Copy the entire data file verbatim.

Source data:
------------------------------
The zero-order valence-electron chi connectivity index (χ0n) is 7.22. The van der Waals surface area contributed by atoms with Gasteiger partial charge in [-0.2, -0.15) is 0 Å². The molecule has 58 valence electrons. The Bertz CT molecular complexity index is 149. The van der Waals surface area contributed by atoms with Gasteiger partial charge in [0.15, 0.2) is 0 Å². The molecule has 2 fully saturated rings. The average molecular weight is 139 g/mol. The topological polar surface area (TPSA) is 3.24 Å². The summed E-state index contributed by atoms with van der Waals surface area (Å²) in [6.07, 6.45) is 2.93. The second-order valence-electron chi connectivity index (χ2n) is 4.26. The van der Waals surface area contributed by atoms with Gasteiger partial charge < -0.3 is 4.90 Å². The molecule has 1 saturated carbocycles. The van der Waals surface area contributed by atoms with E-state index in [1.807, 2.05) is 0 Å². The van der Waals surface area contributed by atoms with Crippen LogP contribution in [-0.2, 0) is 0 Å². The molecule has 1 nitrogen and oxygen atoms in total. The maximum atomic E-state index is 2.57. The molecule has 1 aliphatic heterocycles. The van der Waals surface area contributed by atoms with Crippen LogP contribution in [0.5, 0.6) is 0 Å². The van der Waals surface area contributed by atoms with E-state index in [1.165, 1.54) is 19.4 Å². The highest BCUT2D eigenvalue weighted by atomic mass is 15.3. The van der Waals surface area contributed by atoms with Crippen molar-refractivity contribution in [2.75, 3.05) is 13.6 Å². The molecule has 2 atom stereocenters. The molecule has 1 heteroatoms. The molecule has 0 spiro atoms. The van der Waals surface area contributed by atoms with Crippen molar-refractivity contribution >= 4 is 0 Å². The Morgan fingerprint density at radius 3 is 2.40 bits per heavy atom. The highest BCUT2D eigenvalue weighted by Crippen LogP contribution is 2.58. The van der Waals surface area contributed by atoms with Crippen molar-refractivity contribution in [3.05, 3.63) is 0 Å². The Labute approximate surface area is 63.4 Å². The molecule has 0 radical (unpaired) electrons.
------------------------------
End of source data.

The zero-order valence-electron chi connectivity index (χ0n) is 7.22. The van der Waals surface area contributed by atoms with Gasteiger partial charge in [-0.2, -0.15) is 0 Å². The molecule has 58 valence electrons. The Bertz CT molecular complexity index is 149. The van der Waals surface area contributed by atoms with Gasteiger partial charge in [0.15, 0.2) is 0 Å². The molecule has 2 fully saturated rings. The average molecular weight is 139 g/mol. The topological polar surface area (TPSA) is 3.24 Å². The summed E-state index contributed by atoms with van der Waals surface area (Å²) in [6.07, 6.45) is 2.93. The second-order valence-electron chi connectivity index (χ2n) is 4.26. The van der Waals surface area contributed by atoms with Gasteiger partial charge < -0.3 is 4.90 Å². The molecule has 1 saturated carbocycles. The van der Waals surface area contributed by atoms with E-state index in [1.807, 2.05) is 0 Å². The van der Waals surface area contributed by atoms with Crippen LogP contribution in [-0.2, 0) is 0 Å². The molecule has 1 nitrogen and oxygen atoms in total. The maximum atomic E-state index is 2.57. The molecule has 1 aliphatic heterocycles. The van der Waals surface area contributed by atoms with Crippen LogP contribution in [0.5, 0.6) is 0 Å². The van der Waals surface area contributed by atoms with E-state index in [1.165, 1.54) is 19.4 Å². The highest BCUT2D eigenvalue weighted by atomic mass is 15.3. The van der Waals surface area contributed by atoms with Crippen molar-refractivity contribution in [2.75, 3.05) is 13.6 Å². The molecule has 2 atom stereocenters. The molecule has 1 heteroatoms. The molecule has 0 spiro atoms. The van der Waals surface area contributed by atoms with Crippen molar-refractivity contribution >= 4 is 0 Å². The Morgan fingerprint density at radius 3 is 2.40 bits per heavy atom. The highest BCUT2D eigenvalue weighted by Crippen LogP contribution is 2.58. The van der Waals surface area contributed by atoms with Crippen molar-refractivity contribution in [3.05, 3.63) is 0 Å². The Labute approximate surface area is 63.4 Å². The molecule has 0 radical (unpaired) electrons.